One thing I’ve heard a lot of people talk about recently is the need to develop good theories of cyberdeterrence. It’s making the think tank rounds and what not. But the basic assumptions that cyberdeterrence is needed, or doesn’t exist, etc. aren’t obvious to me.
Let’s take the PRC as a case in point. Based on a lot of pretty strong and publicly discussed circumstantial evidence, it seems reasonable to assume that the PRC is constantly attacking US computer networks, conducting industrial and governmental espionage and laying the groundwork for damaging cyberattacks in the event of hostilities. Lots of people are spending a lot of time, effort, and money to try to mitigate the attacks that are already occurring, and especially the ones that have not yet occurred. And all of these people, myself included, are convinced that we are and will continue to be behind the curve. Since it seems like so many people like to arrogate the terminology of Cold War standoff, I will follow suit and say that the best we can (or should try to) do is “containment”. 
This is a fundamental issue in security—not just information security. Professionals mitigate risk and concern themselves with threats, not vulnerabilities. Attacks will inevitably happen. Some will be more successful than others. The point is to work to avoid the most serious, probable, and predictable ones, while trying to detect all attacks and mitigate their effects—that is, to contain attacks. Addressing threats dictates the nature of security approaches, deployments and technologies. And while it is fundamentally defensive in nature, it acts as a deterrent in its own right. Fewer businesses are physically robbed because there are video cameras and silent alarms when it makes sense to have them, and everybody knows it. Fewer individuals attempt serious attacks on DoD because they know people are watching, and getting caught means they’ll (get extradited and) go to prison. And so on.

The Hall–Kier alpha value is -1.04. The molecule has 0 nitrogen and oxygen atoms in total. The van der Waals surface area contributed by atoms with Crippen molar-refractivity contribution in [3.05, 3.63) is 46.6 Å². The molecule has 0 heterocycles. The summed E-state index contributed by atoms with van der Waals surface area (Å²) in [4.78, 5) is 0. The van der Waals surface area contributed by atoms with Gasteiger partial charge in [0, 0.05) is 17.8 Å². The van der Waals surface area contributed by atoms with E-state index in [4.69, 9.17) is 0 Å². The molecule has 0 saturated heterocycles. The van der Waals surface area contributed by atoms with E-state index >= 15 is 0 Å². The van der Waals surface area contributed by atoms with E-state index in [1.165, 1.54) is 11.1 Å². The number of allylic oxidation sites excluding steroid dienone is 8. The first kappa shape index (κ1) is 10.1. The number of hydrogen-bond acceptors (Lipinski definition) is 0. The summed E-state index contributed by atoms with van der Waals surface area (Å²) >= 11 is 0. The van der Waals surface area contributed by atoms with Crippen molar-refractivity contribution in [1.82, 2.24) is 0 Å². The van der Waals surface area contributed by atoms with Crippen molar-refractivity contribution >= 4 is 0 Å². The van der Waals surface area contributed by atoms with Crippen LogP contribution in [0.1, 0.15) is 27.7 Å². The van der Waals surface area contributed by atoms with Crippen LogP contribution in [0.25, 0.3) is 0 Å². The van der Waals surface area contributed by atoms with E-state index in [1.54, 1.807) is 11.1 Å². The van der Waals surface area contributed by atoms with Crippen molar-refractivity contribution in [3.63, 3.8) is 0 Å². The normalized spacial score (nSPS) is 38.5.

Containment in the sort of sense indicated above (or in the original sense intended by Kennan and [mis]appropriated by the wider defense intellectual community) is a form of deterrence. It also relies on more overt, less subtle forms of deterrence (read: the threat of overwhelming force, or containment à la Nitze) in order to be effective. But we have that anyway in our military.
As I’ve suggested elsewhere, the PRC may very well be using cyberattacks to deter conventional attacks:
the PRC is already deterring the US by its apparent low-level attacks. These attacks demonstrate a capability of someone in no uncertain terms and in fact may be a cornerstone of the PLA’s overall deterrence strategy. In short, if the PLA convinces US leadership that it can (at least) throw a monkey wrench in US deployments, suddenly the PRC has more leverage over Taiwan, where the PLA would need to mount a quick amphibious operation. And because it’s possible to view the Chinese Communist Party’s claim to legitimacy as deriving first of all from its vow to reunite China (i.e., retake the “renegade province” of Taiwan) one day, there is a clear path from the PLA cyber strategy to the foundations of Chinese politics…The PLA has concluded that cyber attacks focusing on C2 and logistics would buy it time, and presumably enough time (in its calculations) to achieve its strategic aims during a conflict. This strategy requires laying a foundation, and thus the PRC is presumably penetrating networks: not just for government and industrial espionage, but also to make its central war plan credible.